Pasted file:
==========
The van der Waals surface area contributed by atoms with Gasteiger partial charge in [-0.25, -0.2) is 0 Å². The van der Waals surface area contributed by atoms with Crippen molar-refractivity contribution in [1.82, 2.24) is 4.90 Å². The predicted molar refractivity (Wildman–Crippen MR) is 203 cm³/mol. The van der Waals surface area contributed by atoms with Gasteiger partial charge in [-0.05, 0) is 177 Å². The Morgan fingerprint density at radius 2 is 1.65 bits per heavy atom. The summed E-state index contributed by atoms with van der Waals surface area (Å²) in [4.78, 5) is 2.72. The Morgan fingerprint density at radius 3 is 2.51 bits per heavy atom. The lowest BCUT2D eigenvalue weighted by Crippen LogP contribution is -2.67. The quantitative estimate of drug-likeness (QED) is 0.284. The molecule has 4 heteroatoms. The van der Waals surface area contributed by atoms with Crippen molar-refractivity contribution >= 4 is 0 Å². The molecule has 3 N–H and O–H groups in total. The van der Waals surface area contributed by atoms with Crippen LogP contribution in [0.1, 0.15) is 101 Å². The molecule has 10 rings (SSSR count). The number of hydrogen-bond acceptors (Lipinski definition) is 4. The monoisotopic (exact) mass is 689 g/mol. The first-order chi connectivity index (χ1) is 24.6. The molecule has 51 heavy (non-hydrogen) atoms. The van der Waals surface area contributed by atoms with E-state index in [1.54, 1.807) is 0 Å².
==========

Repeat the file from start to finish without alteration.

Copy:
The van der Waals surface area contributed by atoms with Gasteiger partial charge in [-0.25, -0.2) is 0 Å². The van der Waals surface area contributed by atoms with Crippen molar-refractivity contribution in [1.82, 2.24) is 4.90 Å². The predicted molar refractivity (Wildman–Crippen MR) is 203 cm³/mol. The van der Waals surface area contributed by atoms with Gasteiger partial charge in [-0.05, 0) is 177 Å². The Morgan fingerprint density at radius 2 is 1.65 bits per heavy atom. The summed E-state index contributed by atoms with van der Waals surface area (Å²) in [4.78, 5) is 2.72. The Morgan fingerprint density at radius 3 is 2.51 bits per heavy atom. The lowest BCUT2D eigenvalue weighted by Crippen LogP contribution is -2.67. The quantitative estimate of drug-likeness (QED) is 0.284. The molecule has 4 heteroatoms. The van der Waals surface area contributed by atoms with Crippen molar-refractivity contribution >= 4 is 0 Å². The molecule has 3 N–H and O–H groups in total. The van der Waals surface area contributed by atoms with Crippen LogP contribution in [0.1, 0.15) is 101 Å². The molecule has 10 rings (SSSR count). The number of hydrogen-bond acceptors (Lipinski definition) is 4. The monoisotopic (exact) mass is 689 g/mol. The first-order chi connectivity index (χ1) is 24.6. The molecule has 51 heavy (non-hydrogen) atoms. The van der Waals surface area contributed by atoms with E-state index in [1.54, 1.807) is 0 Å².